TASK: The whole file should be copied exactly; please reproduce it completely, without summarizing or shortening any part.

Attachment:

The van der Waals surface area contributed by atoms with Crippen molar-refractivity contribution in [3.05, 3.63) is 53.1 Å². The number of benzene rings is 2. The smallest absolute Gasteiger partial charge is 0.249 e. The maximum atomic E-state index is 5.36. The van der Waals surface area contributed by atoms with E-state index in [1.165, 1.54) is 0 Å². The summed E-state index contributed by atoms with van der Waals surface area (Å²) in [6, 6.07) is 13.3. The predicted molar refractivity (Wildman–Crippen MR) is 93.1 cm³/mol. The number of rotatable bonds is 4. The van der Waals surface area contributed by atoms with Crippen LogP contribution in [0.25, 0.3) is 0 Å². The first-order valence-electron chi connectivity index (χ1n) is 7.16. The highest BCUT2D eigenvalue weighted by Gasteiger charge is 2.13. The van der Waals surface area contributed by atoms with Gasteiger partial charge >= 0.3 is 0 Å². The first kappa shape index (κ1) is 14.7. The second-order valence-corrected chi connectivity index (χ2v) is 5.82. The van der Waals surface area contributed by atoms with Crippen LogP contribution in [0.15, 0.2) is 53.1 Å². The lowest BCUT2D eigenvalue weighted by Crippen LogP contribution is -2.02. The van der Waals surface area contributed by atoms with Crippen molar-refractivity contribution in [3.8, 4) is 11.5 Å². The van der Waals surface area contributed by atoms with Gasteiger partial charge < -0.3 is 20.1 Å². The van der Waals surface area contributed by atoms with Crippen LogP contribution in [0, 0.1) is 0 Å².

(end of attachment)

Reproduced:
The van der Waals surface area contributed by atoms with Crippen molar-refractivity contribution in [3.05, 3.63) is 53.1 Å². The number of benzene rings is 2. The smallest absolute Gasteiger partial charge is 0.249 e. The maximum atomic E-state index is 5.36. The van der Waals surface area contributed by atoms with E-state index in [1.165, 1.54) is 0 Å². The summed E-state index contributed by atoms with van der Waals surface area (Å²) in [6, 6.07) is 13.3. The predicted molar refractivity (Wildman–Crippen MR) is 93.1 cm³/mol. The number of rotatable bonds is 4. The van der Waals surface area contributed by atoms with Crippen LogP contribution in [0.25, 0.3) is 0 Å². The first-order valence-electron chi connectivity index (χ1n) is 7.16. The highest BCUT2D eigenvalue weighted by Gasteiger charge is 2.13. The van der Waals surface area contributed by atoms with Gasteiger partial charge >= 0.3 is 0 Å². The first kappa shape index (κ1) is 14.7. The second-order valence-corrected chi connectivity index (χ2v) is 5.82. The van der Waals surface area contributed by atoms with Crippen LogP contribution in [0.15, 0.2) is 53.1 Å². The lowest BCUT2D eigenvalue weighted by Crippen LogP contribution is -2.02. The van der Waals surface area contributed by atoms with Crippen molar-refractivity contribution in [3.8, 4) is 11.5 Å². The van der Waals surface area contributed by atoms with Gasteiger partial charge < -0.3 is 20.1 Å². The van der Waals surface area contributed by atoms with Crippen LogP contribution in [0, 0.1) is 0 Å².